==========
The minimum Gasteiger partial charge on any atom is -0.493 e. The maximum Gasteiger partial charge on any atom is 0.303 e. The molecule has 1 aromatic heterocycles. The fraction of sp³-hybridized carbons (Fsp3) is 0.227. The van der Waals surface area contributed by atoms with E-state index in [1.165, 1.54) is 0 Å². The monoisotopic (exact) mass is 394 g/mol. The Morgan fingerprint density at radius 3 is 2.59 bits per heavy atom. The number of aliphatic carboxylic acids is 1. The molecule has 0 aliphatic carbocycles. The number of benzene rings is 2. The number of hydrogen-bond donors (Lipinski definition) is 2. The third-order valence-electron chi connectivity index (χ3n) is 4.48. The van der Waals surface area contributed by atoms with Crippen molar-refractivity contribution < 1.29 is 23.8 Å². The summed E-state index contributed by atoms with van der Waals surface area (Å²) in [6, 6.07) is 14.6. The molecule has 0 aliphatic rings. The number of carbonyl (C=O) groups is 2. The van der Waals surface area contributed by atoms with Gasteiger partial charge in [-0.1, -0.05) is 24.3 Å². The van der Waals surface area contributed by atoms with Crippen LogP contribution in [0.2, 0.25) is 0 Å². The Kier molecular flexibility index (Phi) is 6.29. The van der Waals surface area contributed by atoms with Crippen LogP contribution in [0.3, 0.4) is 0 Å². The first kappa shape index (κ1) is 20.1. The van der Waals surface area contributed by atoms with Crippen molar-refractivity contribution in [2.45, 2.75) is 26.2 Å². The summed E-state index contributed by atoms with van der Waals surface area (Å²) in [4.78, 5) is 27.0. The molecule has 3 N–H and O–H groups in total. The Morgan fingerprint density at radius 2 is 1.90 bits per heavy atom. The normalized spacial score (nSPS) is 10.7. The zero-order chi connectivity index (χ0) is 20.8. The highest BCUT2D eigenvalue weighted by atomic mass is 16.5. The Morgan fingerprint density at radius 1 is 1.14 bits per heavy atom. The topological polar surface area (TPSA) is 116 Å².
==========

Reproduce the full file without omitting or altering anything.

The minimum Gasteiger partial charge on any atom is -0.493 e. The maximum Gasteiger partial charge on any atom is 0.303 e. The molecule has 1 aromatic heterocycles. The fraction of sp³-hybridized carbons (Fsp3) is 0.227. The van der Waals surface area contributed by atoms with E-state index in [1.165, 1.54) is 0 Å². The monoisotopic (exact) mass is 394 g/mol. The Morgan fingerprint density at radius 3 is 2.59 bits per heavy atom. The number of aliphatic carboxylic acids is 1. The molecule has 0 aliphatic carbocycles. The number of benzene rings is 2. The number of hydrogen-bond donors (Lipinski definition) is 2. The third-order valence-electron chi connectivity index (χ3n) is 4.48. The van der Waals surface area contributed by atoms with Crippen molar-refractivity contribution < 1.29 is 23.8 Å². The summed E-state index contributed by atoms with van der Waals surface area (Å²) in [6, 6.07) is 14.6. The molecule has 0 aliphatic rings. The number of carbonyl (C=O) groups is 2. The van der Waals surface area contributed by atoms with Gasteiger partial charge in [-0.1, -0.05) is 24.3 Å². The van der Waals surface area contributed by atoms with Crippen LogP contribution in [0.2, 0.25) is 0 Å². The Kier molecular flexibility index (Phi) is 6.29. The van der Waals surface area contributed by atoms with Crippen LogP contribution in [0.3, 0.4) is 0 Å². The first kappa shape index (κ1) is 20.1. The van der Waals surface area contributed by atoms with Crippen molar-refractivity contribution in [2.45, 2.75) is 26.2 Å². The summed E-state index contributed by atoms with van der Waals surface area (Å²) in [4.78, 5) is 27.0. The molecule has 3 N–H and O–H groups in total. The Morgan fingerprint density at radius 2 is 1.90 bits per heavy atom. The normalized spacial score (nSPS) is 10.7. The zero-order chi connectivity index (χ0) is 20.8. The highest BCUT2D eigenvalue weighted by atomic mass is 16.5. The Morgan fingerprint density at radius 1 is 1.14 bits per heavy atom. The topological polar surface area (TPSA) is 116 Å².